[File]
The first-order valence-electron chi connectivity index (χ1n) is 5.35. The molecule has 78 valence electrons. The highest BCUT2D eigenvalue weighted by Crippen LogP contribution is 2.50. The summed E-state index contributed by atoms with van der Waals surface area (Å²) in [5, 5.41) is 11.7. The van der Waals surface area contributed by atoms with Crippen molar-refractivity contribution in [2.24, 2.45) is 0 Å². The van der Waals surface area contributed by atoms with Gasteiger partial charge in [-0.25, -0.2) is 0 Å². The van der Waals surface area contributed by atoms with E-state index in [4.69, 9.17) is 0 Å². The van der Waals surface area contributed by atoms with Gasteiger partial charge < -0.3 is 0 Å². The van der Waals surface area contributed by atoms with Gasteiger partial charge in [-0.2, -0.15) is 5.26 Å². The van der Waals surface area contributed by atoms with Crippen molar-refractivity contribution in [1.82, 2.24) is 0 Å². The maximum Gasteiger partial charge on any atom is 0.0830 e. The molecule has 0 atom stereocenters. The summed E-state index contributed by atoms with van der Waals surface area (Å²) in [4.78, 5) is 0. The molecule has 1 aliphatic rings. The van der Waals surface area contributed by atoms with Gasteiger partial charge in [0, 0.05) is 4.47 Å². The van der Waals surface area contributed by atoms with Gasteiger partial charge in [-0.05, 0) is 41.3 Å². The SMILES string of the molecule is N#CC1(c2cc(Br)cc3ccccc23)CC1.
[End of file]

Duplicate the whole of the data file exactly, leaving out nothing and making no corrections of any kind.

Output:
The first-order valence-electron chi connectivity index (χ1n) is 5.35. The molecule has 78 valence electrons. The highest BCUT2D eigenvalue weighted by Crippen LogP contribution is 2.50. The summed E-state index contributed by atoms with van der Waals surface area (Å²) in [5, 5.41) is 11.7. The van der Waals surface area contributed by atoms with Crippen molar-refractivity contribution in [2.24, 2.45) is 0 Å². The van der Waals surface area contributed by atoms with Gasteiger partial charge in [-0.25, -0.2) is 0 Å². The van der Waals surface area contributed by atoms with E-state index in [4.69, 9.17) is 0 Å². The van der Waals surface area contributed by atoms with Gasteiger partial charge < -0.3 is 0 Å². The van der Waals surface area contributed by atoms with Gasteiger partial charge in [-0.2, -0.15) is 5.26 Å². The van der Waals surface area contributed by atoms with Crippen molar-refractivity contribution in [1.82, 2.24) is 0 Å². The maximum Gasteiger partial charge on any atom is 0.0830 e. The molecule has 0 atom stereocenters. The summed E-state index contributed by atoms with van der Waals surface area (Å²) in [4.78, 5) is 0. The molecule has 1 aliphatic rings. The van der Waals surface area contributed by atoms with Gasteiger partial charge in [0, 0.05) is 4.47 Å². The van der Waals surface area contributed by atoms with Gasteiger partial charge in [-0.05, 0) is 41.3 Å². The SMILES string of the molecule is N#CC1(c2cc(Br)cc3ccccc23)CC1.